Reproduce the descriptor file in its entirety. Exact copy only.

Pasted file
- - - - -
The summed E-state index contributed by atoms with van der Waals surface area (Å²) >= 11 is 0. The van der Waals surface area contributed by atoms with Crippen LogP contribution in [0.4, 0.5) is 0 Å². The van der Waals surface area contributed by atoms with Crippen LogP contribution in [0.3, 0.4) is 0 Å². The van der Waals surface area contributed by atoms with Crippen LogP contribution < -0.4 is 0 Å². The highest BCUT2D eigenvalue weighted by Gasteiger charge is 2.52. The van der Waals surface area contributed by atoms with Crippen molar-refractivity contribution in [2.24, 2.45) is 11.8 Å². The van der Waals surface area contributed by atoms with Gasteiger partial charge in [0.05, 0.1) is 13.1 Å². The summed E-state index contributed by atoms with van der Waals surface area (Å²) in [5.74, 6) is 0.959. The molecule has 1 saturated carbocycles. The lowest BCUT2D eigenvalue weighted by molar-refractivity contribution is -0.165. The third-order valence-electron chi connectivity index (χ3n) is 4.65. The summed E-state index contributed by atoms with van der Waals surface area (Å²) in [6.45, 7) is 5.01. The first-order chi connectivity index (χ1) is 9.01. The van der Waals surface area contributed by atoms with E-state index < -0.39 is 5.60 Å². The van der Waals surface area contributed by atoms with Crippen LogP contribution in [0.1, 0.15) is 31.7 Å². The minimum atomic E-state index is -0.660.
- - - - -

The summed E-state index contributed by atoms with van der Waals surface area (Å²) >= 11 is 0. The van der Waals surface area contributed by atoms with Crippen LogP contribution in [0.4, 0.5) is 0 Å². The van der Waals surface area contributed by atoms with Crippen LogP contribution in [0.3, 0.4) is 0 Å². The van der Waals surface area contributed by atoms with Crippen LogP contribution < -0.4 is 0 Å². The highest BCUT2D eigenvalue weighted by Gasteiger charge is 2.52. The van der Waals surface area contributed by atoms with Crippen molar-refractivity contribution in [2.24, 2.45) is 11.8 Å². The van der Waals surface area contributed by atoms with Gasteiger partial charge in [0.05, 0.1) is 13.1 Å². The summed E-state index contributed by atoms with van der Waals surface area (Å²) in [5.74, 6) is 0.959. The molecule has 1 saturated carbocycles. The lowest BCUT2D eigenvalue weighted by molar-refractivity contribution is -0.165. The third-order valence-electron chi connectivity index (χ3n) is 4.65. The summed E-state index contributed by atoms with van der Waals surface area (Å²) in [6.45, 7) is 5.01. The first-order chi connectivity index (χ1) is 9.01. The van der Waals surface area contributed by atoms with E-state index < -0.39 is 5.60 Å². The van der Waals surface area contributed by atoms with Crippen LogP contribution in [0.1, 0.15) is 31.7 Å². The minimum atomic E-state index is -0.660.